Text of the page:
Day 2:

We leave camp for a long boring day of hanging baits.

Is that a hyena in broad daylight at 50 yards? Hyena realizes this isn’t such a good idea and runs off. We give chase on foot for 200-250 yards. As we break into an open plains area, there he is, but much farther away. Hyena stops to see if we’re still behind him. Good for me, bad for hyena. He’s old bruiser and survivor of a neck snare. Daylight hyena – sorted!



Over the course of the next several days, I would see several more hyena during the daylight hours.



We drop off the hyena at the skinning shed and return to the bush to hang baits. Is that a nice puku on the plains? In my limited experience with them, puku don’t strike me as the wariest of creatures. Time for a short stalk, and then the puku is in the salt.



So, by 10 AM on day 2, we now have our bait hippo and nice hyena and puku. We hang 4 more baits, bringing our total to 6.

Around 7:30 PM that night, the trackers say there’s a big leopard in camp by the skinning shed. Sweet, because the last bait we hung was ½ mile from camp, and we drug almost all the way back to camp due to recent leopard sightings.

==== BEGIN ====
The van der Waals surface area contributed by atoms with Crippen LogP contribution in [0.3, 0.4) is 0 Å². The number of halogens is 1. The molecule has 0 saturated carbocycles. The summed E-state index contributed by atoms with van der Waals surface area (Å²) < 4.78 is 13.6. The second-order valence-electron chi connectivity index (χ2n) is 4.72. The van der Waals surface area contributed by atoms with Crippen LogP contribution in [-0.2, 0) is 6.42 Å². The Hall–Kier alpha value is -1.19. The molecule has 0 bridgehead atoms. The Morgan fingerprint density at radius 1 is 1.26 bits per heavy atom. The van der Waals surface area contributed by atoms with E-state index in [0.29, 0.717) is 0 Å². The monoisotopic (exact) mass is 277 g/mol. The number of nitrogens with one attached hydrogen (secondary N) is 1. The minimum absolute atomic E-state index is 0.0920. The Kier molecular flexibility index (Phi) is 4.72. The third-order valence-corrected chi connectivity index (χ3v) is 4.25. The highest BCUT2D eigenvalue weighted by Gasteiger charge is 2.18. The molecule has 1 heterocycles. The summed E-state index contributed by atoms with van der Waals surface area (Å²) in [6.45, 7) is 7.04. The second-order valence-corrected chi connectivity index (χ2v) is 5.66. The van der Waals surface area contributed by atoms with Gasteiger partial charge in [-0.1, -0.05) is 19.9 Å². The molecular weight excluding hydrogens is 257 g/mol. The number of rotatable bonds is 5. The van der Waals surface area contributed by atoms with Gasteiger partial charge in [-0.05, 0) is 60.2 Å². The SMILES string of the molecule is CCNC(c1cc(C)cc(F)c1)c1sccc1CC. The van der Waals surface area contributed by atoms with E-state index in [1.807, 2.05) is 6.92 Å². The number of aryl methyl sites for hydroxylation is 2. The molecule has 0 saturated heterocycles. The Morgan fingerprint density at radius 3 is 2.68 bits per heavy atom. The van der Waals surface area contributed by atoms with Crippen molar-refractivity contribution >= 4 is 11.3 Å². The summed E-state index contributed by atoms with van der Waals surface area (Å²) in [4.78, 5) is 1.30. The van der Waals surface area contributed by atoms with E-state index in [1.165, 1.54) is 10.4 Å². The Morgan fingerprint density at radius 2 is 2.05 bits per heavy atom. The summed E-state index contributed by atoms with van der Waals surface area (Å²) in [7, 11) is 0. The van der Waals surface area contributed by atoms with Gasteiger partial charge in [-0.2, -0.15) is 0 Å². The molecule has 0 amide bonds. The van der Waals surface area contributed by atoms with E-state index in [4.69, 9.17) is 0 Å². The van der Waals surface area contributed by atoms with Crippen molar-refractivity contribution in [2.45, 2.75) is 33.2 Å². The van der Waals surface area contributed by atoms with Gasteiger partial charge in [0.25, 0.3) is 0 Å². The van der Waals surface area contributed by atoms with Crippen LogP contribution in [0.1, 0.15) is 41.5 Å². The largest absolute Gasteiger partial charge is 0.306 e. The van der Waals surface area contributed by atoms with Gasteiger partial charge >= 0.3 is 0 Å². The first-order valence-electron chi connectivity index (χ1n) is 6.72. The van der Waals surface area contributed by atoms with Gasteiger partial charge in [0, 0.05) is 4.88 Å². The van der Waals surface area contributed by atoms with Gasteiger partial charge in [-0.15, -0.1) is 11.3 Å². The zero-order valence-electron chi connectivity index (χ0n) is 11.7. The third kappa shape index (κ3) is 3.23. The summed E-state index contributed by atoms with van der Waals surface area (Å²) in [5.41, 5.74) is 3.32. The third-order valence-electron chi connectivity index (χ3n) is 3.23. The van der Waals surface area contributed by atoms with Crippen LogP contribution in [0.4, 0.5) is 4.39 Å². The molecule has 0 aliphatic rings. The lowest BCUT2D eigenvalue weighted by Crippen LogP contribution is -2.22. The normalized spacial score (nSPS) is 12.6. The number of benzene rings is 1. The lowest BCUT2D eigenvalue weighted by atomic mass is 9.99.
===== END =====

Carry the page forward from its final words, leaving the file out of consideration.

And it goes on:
Quote of the day: After we sprint 200-250 yards after a hyena and I’m breathing heavy on the sticks, I complain that the hyena sure is a long shot. Our head tracker tells me: “Hey Boss, he ain’t getting any closer.”

Runner up quote: Head tracker to me: “You run pretty good [for a fat guy].”

Day 3:

A leopard hits our bait close to camp. At 7 AM, we rewire the remaining bit of bait and replace the grass cover on the tree. Then we go back to camp for more bait and to cut grass for a blind. When we return to bait around 8 AM (an hour later), spots has returned and ripped the last of the bait from the tree and carried it off into the high grass. Yes, this all happened in broad daylight after we had already been to the tree.